Artificial Intelligence to define future of regional development

The UAE sees AI as the future of intuitive technology, which, in view of today’s rapidly changing technological landscape, is the right approach.


2017/11/26 Issue: 133 Page: 20


The Arab Weekly
Iman Zayat



The machines are start­ing to roll in and walk out of the labs. Drones are filling the skies. These smart crea­tions can see us, hear our words and make sophisticated statements. They are endowed with intelligence that simulates ours, but without a con­science. Ultimately, their prolifera­tion will cause us to lose our jobs, our privacy and any semblance of control over our environment.

This is just one of the dystopian scenarios put forward by people in the Arab world on the issue of artificial intelligence (AI), which is quickly becoming a focal point of technological development.

According to figures from The Arab World Online Report 2017, a survey carried out by the Moham­med Bin Rashid School of Govern­ment (MBRSG) and Bayt.com, 59% of internet users in the Arab region are concerned about the use of AI applications. More than 70% are concerned that AI could lead to violations of privacy and 46% are worried that AI could cause wide­spread unemployment, the study found.

The online study, which surveyed 19,869 people in 22 Arab countries, including Oman, the UAE, Yemen, Syria, Tunisia and Lebanon, ap­pears to show that AI is a major source of concern in the technology industry. It also shows that there is more of a need to understand AI and its potential.

On October 19, the UAE created the world’s first Ministry of State for Artificial Intelligence. The move came after Dubai’s ruler, Sheikh Mohammed bin Rashid Al Maktoum, unveiled the UAE’s new Strategy for Artificial Intelligence, a cornerstone of the UAE Centen­nial 2071.

These are the UAE’s first steps towards becoming a hub for AI development and related legis­lation. In the coming decades, AI is to be utilised in all gov­ern­ment and private sectors, which is expected to bring a fresh stream of revenue into the country’s economy.

To bring this goal to fruition, however, the UAE will need to employ information and com­munication technology (ICT) infrastructure and solutions capable of supporting and sustaining automation. This will require resources from a technologically ambitious government, as well as sup­port from leading ICT provid­ers in the region.

The UAE sees AI as the future of intuitive tech­nology, which, in view of today’s rapidly changing technological landscape, is the right approach. Forms of AI are already present in much of modern life, including commerce, retail, home automation, health, industry, education, agricul­ture, justice, transport, finance, telecommunications, banking, insurance, security, defence, envi­ronment and energy.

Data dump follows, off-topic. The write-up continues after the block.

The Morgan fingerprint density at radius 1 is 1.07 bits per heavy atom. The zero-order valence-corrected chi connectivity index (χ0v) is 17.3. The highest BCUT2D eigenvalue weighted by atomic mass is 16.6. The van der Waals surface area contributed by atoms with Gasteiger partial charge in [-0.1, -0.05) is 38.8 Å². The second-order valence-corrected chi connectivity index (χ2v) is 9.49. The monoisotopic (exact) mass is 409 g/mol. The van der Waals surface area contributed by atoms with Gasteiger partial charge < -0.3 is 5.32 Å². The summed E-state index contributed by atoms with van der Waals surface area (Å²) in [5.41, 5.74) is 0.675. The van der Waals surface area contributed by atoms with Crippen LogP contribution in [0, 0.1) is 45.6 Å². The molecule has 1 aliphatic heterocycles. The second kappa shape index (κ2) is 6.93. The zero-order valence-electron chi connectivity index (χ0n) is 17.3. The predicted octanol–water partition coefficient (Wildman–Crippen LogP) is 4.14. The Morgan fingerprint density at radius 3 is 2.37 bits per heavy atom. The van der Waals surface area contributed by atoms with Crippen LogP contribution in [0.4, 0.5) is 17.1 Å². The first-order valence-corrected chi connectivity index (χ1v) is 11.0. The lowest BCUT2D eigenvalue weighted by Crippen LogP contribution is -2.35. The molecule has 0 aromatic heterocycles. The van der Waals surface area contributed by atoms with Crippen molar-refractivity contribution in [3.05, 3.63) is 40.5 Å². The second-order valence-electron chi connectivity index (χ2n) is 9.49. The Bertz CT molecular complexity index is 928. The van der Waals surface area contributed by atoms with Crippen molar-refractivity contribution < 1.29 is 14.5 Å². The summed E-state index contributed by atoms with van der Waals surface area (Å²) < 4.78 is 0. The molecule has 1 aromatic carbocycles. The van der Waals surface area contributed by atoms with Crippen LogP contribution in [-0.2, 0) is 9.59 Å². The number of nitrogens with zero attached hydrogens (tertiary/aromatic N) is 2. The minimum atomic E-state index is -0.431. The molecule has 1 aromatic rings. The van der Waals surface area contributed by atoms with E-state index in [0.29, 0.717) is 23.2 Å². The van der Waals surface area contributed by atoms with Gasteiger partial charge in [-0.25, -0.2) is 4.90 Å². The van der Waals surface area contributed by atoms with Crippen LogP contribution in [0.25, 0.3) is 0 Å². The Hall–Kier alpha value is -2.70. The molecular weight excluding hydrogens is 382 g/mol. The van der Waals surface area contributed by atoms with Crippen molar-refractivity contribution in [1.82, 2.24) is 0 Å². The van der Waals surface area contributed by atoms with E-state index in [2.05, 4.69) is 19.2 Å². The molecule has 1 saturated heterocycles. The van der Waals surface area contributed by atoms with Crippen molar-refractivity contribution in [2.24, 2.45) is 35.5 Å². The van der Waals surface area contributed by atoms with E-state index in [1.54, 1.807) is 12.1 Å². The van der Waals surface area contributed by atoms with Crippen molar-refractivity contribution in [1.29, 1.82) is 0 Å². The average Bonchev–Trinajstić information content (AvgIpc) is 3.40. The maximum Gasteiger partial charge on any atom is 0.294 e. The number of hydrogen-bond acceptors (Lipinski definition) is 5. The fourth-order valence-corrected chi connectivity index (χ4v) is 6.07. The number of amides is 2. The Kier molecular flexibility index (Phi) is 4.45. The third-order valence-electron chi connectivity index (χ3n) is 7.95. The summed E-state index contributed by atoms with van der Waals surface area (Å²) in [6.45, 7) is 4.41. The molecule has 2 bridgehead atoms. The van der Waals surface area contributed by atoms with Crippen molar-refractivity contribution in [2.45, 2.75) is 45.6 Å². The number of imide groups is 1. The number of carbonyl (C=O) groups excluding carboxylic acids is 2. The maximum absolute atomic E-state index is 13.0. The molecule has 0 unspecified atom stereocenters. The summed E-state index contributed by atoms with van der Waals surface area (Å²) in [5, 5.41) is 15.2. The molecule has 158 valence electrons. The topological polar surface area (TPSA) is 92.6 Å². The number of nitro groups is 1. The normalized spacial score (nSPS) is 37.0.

According to the French maga­zine Le Point, the US spent more than $17 billion on AI research and develop­ment between 2012 and 2016. China spent $2.6 billion during the same period. By 2030, the advent of AI could increase the global economy by more than $15.7 trillion, a PwC study shows.

Worries aside, AI — if wisely man­aged — can help Arab countries meet some of the world’s greatest challenges and redefine the fu­ture of regional development. The UAE, which is striving to re­alise this technol­ogy’s full potential, is an outstand­ing model in this regard.

One of the most important steps, however, will be finding the appro­priate balance. While AI promises to vastly improve quality of life, it also collects sensitive information about us and our habits. This will require us to decide how much of our privacy we are willing to sacrifice for the sake of improved technology.

Arab universities, research insti­tutes, industries and governments need to be on the cutting edge of helping train and prepare for this future. Universities, in particular, have a key role to play in terms of research, training and commer­cialisation.

AI, it is estimated, is where the new high-salary jobs will be, but demand for new talent is expected to outstrip supply. To adjust, courses and training must be pro­vided to generate additional talent.

It is also important to reduce the gap between industry and aca­demia, attracting the best talent from around the world and creat­ing more opportunities for women and other under-represented groups.

Now is the time for all — Arab scientists, researchers, entrepre­neurs and government officials — to unite and address the future of AI. With the right approach, the region can deliver technological breakthroughs that improve society for generations to come.


Iman Zayat is the Managing Editor of The Arab Weekly.


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